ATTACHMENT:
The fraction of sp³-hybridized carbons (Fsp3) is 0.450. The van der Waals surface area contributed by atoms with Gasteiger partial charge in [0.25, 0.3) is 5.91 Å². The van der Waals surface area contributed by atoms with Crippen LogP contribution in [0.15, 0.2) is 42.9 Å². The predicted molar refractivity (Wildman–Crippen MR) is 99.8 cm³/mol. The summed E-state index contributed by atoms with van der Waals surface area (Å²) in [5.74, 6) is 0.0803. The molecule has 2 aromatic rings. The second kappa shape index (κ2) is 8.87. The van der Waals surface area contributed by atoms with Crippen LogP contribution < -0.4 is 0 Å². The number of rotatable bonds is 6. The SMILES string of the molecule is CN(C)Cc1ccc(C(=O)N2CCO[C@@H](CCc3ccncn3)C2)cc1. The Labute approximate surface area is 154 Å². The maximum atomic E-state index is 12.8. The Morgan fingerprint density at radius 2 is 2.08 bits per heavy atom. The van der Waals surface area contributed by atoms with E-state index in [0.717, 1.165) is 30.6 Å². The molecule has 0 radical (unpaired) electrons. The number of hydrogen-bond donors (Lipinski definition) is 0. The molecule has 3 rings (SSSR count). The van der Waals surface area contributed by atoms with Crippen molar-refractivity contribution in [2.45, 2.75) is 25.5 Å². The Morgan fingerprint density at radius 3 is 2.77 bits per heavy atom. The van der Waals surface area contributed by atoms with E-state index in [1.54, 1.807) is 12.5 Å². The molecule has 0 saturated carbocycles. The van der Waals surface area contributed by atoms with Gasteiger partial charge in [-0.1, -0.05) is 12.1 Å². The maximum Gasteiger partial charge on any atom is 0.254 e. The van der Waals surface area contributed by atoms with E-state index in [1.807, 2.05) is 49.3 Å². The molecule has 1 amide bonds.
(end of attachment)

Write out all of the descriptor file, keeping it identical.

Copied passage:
The fraction of sp³-hybridized carbons (Fsp3) is 0.450. The van der Waals surface area contributed by atoms with Gasteiger partial charge in [0.25, 0.3) is 5.91 Å². The van der Waals surface area contributed by atoms with Crippen LogP contribution in [0.15, 0.2) is 42.9 Å². The predicted molar refractivity (Wildman–Crippen MR) is 99.8 cm³/mol. The summed E-state index contributed by atoms with van der Waals surface area (Å²) in [5.74, 6) is 0.0803. The molecule has 2 aromatic rings. The second kappa shape index (κ2) is 8.87. The van der Waals surface area contributed by atoms with Crippen LogP contribution < -0.4 is 0 Å². The number of rotatable bonds is 6. The SMILES string of the molecule is CN(C)Cc1ccc(C(=O)N2CCO[C@@H](CCc3ccncn3)C2)cc1. The Labute approximate surface area is 154 Å². The maximum atomic E-state index is 12.8. The Morgan fingerprint density at radius 2 is 2.08 bits per heavy atom. The van der Waals surface area contributed by atoms with E-state index in [0.717, 1.165) is 30.6 Å². The molecule has 0 radical (unpaired) electrons. The number of hydrogen-bond donors (Lipinski definition) is 0. The molecule has 3 rings (SSSR count). The van der Waals surface area contributed by atoms with Crippen molar-refractivity contribution in [2.45, 2.75) is 25.5 Å². The Morgan fingerprint density at radius 3 is 2.77 bits per heavy atom. The van der Waals surface area contributed by atoms with E-state index in [1.54, 1.807) is 12.5 Å². The molecule has 0 saturated carbocycles. The van der Waals surface area contributed by atoms with Gasteiger partial charge in [-0.1, -0.05) is 12.1 Å². The maximum Gasteiger partial charge on any atom is 0.254 e. The van der Waals surface area contributed by atoms with E-state index in [1.807, 2.05) is 49.3 Å². The molecule has 1 amide bonds.